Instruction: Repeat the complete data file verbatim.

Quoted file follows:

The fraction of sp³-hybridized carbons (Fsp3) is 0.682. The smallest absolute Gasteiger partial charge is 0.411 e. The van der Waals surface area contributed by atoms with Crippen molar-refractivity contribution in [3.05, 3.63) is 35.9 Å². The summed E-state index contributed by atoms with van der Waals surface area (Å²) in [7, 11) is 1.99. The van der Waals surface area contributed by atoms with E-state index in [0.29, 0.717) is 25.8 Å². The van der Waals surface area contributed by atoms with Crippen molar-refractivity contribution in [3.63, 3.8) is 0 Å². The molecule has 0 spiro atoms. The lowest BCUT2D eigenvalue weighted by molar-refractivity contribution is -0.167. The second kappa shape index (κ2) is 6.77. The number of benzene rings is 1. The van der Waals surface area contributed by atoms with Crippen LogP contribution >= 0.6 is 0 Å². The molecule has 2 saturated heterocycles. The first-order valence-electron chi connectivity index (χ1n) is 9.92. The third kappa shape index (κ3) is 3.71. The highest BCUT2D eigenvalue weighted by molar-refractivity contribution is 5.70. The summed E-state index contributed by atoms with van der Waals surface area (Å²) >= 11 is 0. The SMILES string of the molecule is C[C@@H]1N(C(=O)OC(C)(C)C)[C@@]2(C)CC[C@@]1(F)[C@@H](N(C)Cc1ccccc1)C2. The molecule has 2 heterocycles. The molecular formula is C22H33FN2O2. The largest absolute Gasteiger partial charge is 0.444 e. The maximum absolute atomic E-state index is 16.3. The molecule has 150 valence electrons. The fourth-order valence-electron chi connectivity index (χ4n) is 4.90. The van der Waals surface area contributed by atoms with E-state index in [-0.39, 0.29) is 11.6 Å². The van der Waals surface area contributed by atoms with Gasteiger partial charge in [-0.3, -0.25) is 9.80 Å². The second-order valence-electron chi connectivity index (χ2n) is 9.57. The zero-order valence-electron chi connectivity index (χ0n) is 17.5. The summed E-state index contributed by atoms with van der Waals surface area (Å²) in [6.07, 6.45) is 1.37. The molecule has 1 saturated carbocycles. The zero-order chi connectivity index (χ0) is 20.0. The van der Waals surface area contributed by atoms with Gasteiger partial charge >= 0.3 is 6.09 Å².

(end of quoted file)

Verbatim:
The fraction of sp³-hybridized carbons (Fsp3) is 0.682. The smallest absolute Gasteiger partial charge is 0.411 e. The van der Waals surface area contributed by atoms with Crippen molar-refractivity contribution in [3.05, 3.63) is 35.9 Å². The summed E-state index contributed by atoms with van der Waals surface area (Å²) in [7, 11) is 1.99. The van der Waals surface area contributed by atoms with E-state index in [0.29, 0.717) is 25.8 Å². The van der Waals surface area contributed by atoms with Crippen molar-refractivity contribution in [3.63, 3.8) is 0 Å². The molecule has 0 spiro atoms. The lowest BCUT2D eigenvalue weighted by molar-refractivity contribution is -0.167. The second kappa shape index (κ2) is 6.77. The number of benzene rings is 1. The van der Waals surface area contributed by atoms with Crippen LogP contribution >= 0.6 is 0 Å². The molecule has 2 saturated heterocycles. The first-order valence-electron chi connectivity index (χ1n) is 9.92. The third kappa shape index (κ3) is 3.71. The highest BCUT2D eigenvalue weighted by molar-refractivity contribution is 5.70. The summed E-state index contributed by atoms with van der Waals surface area (Å²) >= 11 is 0. The SMILES string of the molecule is C[C@@H]1N(C(=O)OC(C)(C)C)[C@@]2(C)CC[C@@]1(F)[C@@H](N(C)Cc1ccccc1)C2. The molecule has 2 heterocycles. The molecular formula is C22H33FN2O2. The largest absolute Gasteiger partial charge is 0.444 e. The maximum absolute atomic E-state index is 16.3. The molecule has 150 valence electrons. The fourth-order valence-electron chi connectivity index (χ4n) is 4.90. The van der Waals surface area contributed by atoms with E-state index in [-0.39, 0.29) is 11.6 Å². The van der Waals surface area contributed by atoms with Gasteiger partial charge in [-0.3, -0.25) is 9.80 Å². The second-order valence-electron chi connectivity index (χ2n) is 9.57. The zero-order valence-electron chi connectivity index (χ0n) is 17.5. The summed E-state index contributed by atoms with van der Waals surface area (Å²) in [6.07, 6.45) is 1.37. The molecule has 1 saturated carbocycles. The zero-order chi connectivity index (χ0) is 20.0. The van der Waals surface area contributed by atoms with Gasteiger partial charge >= 0.3 is 6.09 Å².